The solution 307 after contact with an acid neutralizing material may have with a pH greater than 2 may be neutralized by any means. In some embodiments the neutralization reaction may comprise contacting the solution 307 with portion of the alkaline solution 302. In some embodiments the amount of alkaline solution used to neutralize the acidic solution after contact with the metal silicates of this invention may be 2% or 1% or less of the alkaline solution made by the electrochemical method. This method advantageously provides for a neutralized solution without the release of carbon dioxide and with minimal use of electrochemically generated alkaline solution. In some embodiments the acidic solution may be neutralized by conventional means (e.g., lime, sodium carbonate, calcium oxide etc.) after the pH has been raised by at least 0.5 pH units by an acid neutralizing material derived from a rock or mineral comprising metal silicates. The neutralized solution may then be disposed of by any convenient means, such as transferring the solution to a subterranean location 308. In some embodiments the neutralized solution may have a high ionic strength such as a NaCl concentration between 10 and 90 wt %, between 15 and 40 wt % or between 20 and 30 wt %. In some embodiments a portion of the neutralized solution 309 may recycled into the electrochemical reaction 303, advantageously reducing the amount of sodium chloride utilized to sequester carbon dioxide. This method beneficially provides for the increased sequestration of carbon dioxide without the production of hazardous materials such as concentrated hydrochloric or sulfuric acid.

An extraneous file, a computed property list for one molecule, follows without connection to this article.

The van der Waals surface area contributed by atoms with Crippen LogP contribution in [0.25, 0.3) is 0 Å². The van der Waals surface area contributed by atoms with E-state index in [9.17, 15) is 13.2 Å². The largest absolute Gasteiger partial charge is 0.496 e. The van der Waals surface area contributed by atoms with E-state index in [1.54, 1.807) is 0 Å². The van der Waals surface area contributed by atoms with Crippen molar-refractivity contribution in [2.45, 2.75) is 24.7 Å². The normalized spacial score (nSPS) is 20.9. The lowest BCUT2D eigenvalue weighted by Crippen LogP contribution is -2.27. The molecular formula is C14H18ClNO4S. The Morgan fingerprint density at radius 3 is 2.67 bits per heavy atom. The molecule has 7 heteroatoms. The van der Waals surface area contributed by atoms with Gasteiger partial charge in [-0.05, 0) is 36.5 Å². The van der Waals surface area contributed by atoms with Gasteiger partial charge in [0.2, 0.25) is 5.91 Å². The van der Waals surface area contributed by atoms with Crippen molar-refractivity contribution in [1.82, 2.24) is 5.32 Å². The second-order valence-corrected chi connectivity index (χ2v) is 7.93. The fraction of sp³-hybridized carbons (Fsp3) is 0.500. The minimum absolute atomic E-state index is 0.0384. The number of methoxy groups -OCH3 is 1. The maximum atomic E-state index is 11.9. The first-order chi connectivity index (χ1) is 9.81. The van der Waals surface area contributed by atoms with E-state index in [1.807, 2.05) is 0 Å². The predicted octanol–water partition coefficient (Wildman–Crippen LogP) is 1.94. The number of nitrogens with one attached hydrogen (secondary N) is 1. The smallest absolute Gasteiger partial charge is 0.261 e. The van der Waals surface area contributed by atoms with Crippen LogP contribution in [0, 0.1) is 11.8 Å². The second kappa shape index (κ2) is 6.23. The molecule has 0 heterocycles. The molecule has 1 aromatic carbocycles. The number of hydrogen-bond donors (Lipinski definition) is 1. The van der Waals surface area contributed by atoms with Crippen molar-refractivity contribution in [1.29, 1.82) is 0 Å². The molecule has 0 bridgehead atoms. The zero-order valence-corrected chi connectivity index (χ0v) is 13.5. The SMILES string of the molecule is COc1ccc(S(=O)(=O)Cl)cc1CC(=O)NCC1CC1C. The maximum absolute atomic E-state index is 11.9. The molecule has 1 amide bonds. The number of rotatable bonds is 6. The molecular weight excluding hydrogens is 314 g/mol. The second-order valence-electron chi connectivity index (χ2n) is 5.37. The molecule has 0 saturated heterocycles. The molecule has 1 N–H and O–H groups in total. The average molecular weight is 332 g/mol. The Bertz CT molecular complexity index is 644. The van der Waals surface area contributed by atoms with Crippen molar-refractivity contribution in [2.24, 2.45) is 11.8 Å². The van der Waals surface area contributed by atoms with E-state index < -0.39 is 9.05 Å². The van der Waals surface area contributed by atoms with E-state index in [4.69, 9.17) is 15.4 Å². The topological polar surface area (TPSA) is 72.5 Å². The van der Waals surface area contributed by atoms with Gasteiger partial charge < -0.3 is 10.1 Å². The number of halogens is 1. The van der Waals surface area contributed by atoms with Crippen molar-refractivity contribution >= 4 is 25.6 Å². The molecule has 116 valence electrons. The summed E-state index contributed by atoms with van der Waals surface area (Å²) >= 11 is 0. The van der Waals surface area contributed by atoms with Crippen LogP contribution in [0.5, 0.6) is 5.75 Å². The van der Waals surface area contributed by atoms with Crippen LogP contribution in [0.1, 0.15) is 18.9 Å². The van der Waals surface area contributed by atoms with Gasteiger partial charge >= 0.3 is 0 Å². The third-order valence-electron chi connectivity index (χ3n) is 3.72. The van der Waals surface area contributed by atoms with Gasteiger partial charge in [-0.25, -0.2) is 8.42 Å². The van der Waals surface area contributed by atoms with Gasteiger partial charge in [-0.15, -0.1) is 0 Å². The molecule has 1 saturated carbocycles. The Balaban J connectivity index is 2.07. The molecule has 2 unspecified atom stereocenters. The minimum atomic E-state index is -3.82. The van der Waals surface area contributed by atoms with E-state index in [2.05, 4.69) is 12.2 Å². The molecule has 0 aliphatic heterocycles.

As shown in FIG. 4, the neutralization of an acidic solution 401 (e.g., that has a pH less than 0.1, 0.5, 1, 1.3, 1.5, 2 or 7) generated from an electrochemical reaction 403 may be achieved with an acid neutralizing material 406 comprising metal silicates (e.g., mafic and/or ultramafic rocks and minerals) or phosphorite. The products of that neutralization reaction may be useful in a carbon sequestration process or in any other process. An alkaline solution 402 from the electrochemical reaction 403 may be used to sequester the carbon dioxide 404. The acidic solution 401 and the acid neutralizing material 406 may advantageously provide for divalent cations 410 and/or silicates 420 that may be contacted with sequestered carbon dioxide 405 to form a precipitation material 412 of this invention as well as facilitating the neutralization of a product 401 of an electrochemical reaction 403. In some embodiments the solution 416 after contact with the acid neutralizing material may have a pH greater than the solution before contact by 0.1, 0.2, 0.5, 1, or 2 pH units and provide for released materials 413 from the acid neutralizing material 406 and the acidic solution 401. These materials may include rare earth elements (REE) 420 or metals such as yttrium lanthanum cerium praseodymium neodymium, promethium samarium europium gadolinium terbium dysprosium holmium erbium thulium or ytterbium that may be utilized for an industrial process 414. In some embodiments the acid neutralizing material may comprise metals such as copper, gold, silver, etc., that may be released upon digestion with the acidic solution. In some embodiments the methods of this invention may produce a solution that has a pH of greater than 2 440 that may be released 415 into the environment with little or no additional processing.